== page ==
The jet stream has been tracking quite a way south over recent days, into Iberia and even NW Africa. This has kept low pressure to the south and southwest over France and Spain, bringing disruptive weather across southern and central Europe, while keeping the UK under an easterly flow between the low pressure and high pressure over Scandinavia.
Although the source of the easterly flow has not been cold, from eastern Europe which has been warming up into the 20s centigrade thanks to southerly flow here ahead of low pressure over western Europe, the easterly flow cooled considerably over the North Sea before it reached the UK, thanks to two cold snaps in March cooling the sea to 5-6C.
North Sea cold from the March cold snaps, the easterly wind this past week passing over it bringing cold and grey conditions.
So not only has the flow been cold, the cooling of the originally warm airmass over the cold sea has condensed the moistening air into water vapour, bringing extensive grey skies, coastal and hill fog to eastern and central areas during the past week, with temperatures struggling to 6-7C in places and some central and eastern areas not seeing any sunshine since last Saturday until today.
The stubborn area of high pressure which has been resident over Scandinavia this past week, feeding easterly winds across much of the UK, slips southeast across Eastern Europe this weekend, while low pressure over the Atlantic nudges in across the far west. This has cut-off the cold grey easterly flow and instead much of the UK will pick up a warmer and clearer southerly flow, which allow temperatures to reach the high teens across the south today, top temperature of 19.5C at Norholt in NW London this afternoon. Not quite so warm or dry on Sunday, as that Atlantic low pressure system nudging into the far west today makes a little more progress east with its frontal system pushing a band of increasingly showery rain east across most parts.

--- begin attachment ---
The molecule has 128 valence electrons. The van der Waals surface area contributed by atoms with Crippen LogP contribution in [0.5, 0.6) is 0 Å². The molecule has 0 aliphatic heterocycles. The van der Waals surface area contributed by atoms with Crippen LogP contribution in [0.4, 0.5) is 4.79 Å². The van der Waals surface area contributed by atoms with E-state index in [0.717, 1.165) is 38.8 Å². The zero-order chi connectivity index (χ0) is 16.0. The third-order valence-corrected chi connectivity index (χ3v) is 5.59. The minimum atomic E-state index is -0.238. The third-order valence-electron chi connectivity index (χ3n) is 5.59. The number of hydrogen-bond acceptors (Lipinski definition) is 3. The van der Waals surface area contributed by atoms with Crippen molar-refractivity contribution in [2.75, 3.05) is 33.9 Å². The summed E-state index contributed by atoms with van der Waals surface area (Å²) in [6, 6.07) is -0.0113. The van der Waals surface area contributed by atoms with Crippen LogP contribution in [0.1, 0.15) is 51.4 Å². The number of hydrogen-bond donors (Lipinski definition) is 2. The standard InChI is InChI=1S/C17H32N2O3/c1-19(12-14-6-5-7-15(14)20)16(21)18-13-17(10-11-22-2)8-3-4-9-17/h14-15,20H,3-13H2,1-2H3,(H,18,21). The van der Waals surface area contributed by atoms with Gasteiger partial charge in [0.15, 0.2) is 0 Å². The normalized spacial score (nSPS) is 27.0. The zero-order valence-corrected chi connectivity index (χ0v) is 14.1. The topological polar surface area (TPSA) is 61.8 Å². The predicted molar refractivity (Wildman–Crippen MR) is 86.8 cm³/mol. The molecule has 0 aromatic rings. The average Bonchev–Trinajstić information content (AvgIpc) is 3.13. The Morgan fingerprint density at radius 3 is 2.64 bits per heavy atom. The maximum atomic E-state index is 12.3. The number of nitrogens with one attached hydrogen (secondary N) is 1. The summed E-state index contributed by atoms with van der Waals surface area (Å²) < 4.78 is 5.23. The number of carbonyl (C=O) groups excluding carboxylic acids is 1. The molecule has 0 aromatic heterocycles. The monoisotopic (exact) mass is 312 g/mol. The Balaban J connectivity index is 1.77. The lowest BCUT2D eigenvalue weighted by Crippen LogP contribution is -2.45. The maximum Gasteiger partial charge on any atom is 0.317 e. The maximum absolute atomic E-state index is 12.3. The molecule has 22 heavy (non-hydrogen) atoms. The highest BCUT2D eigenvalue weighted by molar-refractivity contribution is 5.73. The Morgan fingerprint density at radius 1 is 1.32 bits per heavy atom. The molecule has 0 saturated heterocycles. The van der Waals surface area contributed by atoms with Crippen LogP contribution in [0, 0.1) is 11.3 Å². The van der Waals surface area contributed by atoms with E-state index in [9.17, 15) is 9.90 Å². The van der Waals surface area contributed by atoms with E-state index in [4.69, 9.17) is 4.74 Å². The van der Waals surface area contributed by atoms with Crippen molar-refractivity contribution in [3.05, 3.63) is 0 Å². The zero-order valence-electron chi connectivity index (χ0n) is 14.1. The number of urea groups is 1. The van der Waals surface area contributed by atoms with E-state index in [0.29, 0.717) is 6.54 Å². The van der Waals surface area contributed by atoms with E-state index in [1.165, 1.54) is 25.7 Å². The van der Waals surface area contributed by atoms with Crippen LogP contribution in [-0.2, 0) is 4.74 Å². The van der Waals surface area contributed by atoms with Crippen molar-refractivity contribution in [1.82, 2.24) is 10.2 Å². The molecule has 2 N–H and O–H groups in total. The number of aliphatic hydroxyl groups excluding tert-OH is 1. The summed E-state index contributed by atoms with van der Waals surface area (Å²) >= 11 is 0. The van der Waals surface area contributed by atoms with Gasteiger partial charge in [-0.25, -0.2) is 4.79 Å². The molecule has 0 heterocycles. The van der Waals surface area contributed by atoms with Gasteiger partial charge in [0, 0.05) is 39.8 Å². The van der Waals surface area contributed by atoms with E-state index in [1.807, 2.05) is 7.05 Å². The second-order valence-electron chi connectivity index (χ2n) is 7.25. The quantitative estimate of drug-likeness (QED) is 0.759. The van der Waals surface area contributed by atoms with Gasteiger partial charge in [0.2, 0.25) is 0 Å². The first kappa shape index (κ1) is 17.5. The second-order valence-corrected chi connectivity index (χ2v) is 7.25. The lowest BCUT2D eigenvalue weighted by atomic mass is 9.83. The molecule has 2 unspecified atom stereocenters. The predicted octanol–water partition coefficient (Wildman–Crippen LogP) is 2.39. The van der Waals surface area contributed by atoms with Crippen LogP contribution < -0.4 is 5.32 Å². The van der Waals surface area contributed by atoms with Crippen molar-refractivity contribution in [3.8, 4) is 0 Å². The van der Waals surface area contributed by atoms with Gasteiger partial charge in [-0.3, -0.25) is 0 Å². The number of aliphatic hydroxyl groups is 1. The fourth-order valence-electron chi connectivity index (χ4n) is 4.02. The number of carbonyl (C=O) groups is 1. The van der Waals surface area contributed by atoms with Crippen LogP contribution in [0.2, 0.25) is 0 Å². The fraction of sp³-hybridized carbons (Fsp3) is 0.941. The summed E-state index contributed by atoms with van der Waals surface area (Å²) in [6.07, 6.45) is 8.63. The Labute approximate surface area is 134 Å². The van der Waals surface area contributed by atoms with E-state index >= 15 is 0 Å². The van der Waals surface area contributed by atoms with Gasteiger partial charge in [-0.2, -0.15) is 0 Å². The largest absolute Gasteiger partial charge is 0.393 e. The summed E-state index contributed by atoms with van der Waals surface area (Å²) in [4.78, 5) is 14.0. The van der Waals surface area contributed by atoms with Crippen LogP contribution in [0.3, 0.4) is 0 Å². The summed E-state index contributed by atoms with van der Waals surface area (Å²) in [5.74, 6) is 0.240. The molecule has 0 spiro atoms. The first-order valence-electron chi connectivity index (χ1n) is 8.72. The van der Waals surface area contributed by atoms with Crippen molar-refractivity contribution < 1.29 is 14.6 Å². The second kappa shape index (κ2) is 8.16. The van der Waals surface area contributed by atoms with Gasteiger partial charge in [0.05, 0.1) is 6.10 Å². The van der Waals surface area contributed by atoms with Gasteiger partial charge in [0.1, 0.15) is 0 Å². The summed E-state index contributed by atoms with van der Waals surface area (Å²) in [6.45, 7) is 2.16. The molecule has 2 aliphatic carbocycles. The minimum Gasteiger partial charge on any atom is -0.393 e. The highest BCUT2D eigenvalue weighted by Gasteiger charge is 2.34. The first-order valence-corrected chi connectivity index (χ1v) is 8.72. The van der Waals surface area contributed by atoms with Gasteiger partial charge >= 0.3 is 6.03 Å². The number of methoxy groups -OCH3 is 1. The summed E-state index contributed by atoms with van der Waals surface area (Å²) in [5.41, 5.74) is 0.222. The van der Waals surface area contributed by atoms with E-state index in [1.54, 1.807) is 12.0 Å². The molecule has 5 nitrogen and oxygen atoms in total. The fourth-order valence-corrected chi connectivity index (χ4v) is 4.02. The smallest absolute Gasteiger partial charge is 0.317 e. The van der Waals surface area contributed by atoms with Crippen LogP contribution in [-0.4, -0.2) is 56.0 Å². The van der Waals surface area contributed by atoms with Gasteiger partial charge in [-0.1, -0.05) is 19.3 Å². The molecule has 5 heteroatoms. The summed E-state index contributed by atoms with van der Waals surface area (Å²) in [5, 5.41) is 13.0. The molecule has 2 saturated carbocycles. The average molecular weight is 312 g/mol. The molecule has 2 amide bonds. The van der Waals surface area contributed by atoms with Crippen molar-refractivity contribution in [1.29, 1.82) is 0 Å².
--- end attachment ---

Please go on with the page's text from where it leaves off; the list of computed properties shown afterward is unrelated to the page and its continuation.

The jet stream shifts north into next week from today's position, bringing more widespread warmth north.
However, as we head through early next week, the jet stream will begin to lift north across the UK, the warm air advection aloft ahead of the jet building an upper level and surface high over Germany/Benelux by Wednesday, this will allow an even warmer southerly flow to develop across the UK, sourced from further south from southern Iberia and NW Africa.
So in the sunshine from mid-week, the models are showing widespread warmth, with temperatures reaching the low twenties even in northern Scotland. The GFS model shows up to 23C on Wednesday and on Thursday 26C – same again on Friday.
The warmth may well persist into the weekend too, but with it, an increasing risk of thundery showers across the west on Friday, then perhaps more widespread risk across southern areas, as an upper trough slowly edges in from the west and pressure falls at the surface from the west and southwest.